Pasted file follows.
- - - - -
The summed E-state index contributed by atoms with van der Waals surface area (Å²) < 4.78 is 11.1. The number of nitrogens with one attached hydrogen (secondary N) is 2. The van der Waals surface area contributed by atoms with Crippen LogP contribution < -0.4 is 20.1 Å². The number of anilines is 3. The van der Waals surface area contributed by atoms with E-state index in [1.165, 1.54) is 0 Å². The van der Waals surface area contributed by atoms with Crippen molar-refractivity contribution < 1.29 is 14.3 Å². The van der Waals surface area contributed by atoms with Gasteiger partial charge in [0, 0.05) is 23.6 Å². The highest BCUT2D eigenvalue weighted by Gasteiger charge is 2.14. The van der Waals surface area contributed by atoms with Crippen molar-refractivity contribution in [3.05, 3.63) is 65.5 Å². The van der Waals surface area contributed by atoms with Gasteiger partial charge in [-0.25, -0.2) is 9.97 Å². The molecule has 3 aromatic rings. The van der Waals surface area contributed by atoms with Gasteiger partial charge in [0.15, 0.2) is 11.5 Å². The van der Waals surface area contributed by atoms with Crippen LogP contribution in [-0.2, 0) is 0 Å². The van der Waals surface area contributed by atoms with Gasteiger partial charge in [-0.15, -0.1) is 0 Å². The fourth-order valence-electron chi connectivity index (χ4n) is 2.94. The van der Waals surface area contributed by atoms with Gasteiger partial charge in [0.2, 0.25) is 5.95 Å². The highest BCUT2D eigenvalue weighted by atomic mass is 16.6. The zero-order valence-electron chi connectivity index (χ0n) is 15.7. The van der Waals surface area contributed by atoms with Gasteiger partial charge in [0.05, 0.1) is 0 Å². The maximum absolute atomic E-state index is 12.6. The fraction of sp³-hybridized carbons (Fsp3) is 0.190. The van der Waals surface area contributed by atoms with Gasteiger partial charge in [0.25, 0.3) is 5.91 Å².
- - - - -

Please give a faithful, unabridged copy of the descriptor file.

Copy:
The summed E-state index contributed by atoms with van der Waals surface area (Å²) < 4.78 is 11.1. The number of nitrogens with one attached hydrogen (secondary N) is 2. The van der Waals surface area contributed by atoms with Crippen LogP contribution < -0.4 is 20.1 Å². The number of anilines is 3. The van der Waals surface area contributed by atoms with E-state index in [1.165, 1.54) is 0 Å². The van der Waals surface area contributed by atoms with Crippen molar-refractivity contribution < 1.29 is 14.3 Å². The van der Waals surface area contributed by atoms with Gasteiger partial charge in [0, 0.05) is 23.6 Å². The highest BCUT2D eigenvalue weighted by Gasteiger charge is 2.14. The van der Waals surface area contributed by atoms with Crippen molar-refractivity contribution in [3.05, 3.63) is 65.5 Å². The van der Waals surface area contributed by atoms with Gasteiger partial charge in [-0.25, -0.2) is 9.97 Å². The molecule has 3 aromatic rings. The van der Waals surface area contributed by atoms with Gasteiger partial charge in [0.15, 0.2) is 11.5 Å². The van der Waals surface area contributed by atoms with Crippen LogP contribution in [-0.2, 0) is 0 Å². The van der Waals surface area contributed by atoms with Gasteiger partial charge in [-0.15, -0.1) is 0 Å². The fourth-order valence-electron chi connectivity index (χ4n) is 2.94. The van der Waals surface area contributed by atoms with Gasteiger partial charge in [0.2, 0.25) is 5.95 Å². The highest BCUT2D eigenvalue weighted by atomic mass is 16.6. The zero-order valence-electron chi connectivity index (χ0n) is 15.7. The van der Waals surface area contributed by atoms with Gasteiger partial charge in [0.05, 0.1) is 0 Å². The maximum absolute atomic E-state index is 12.6. The fraction of sp³-hybridized carbons (Fsp3) is 0.190. The van der Waals surface area contributed by atoms with Gasteiger partial charge in [0.25, 0.3) is 5.91 Å².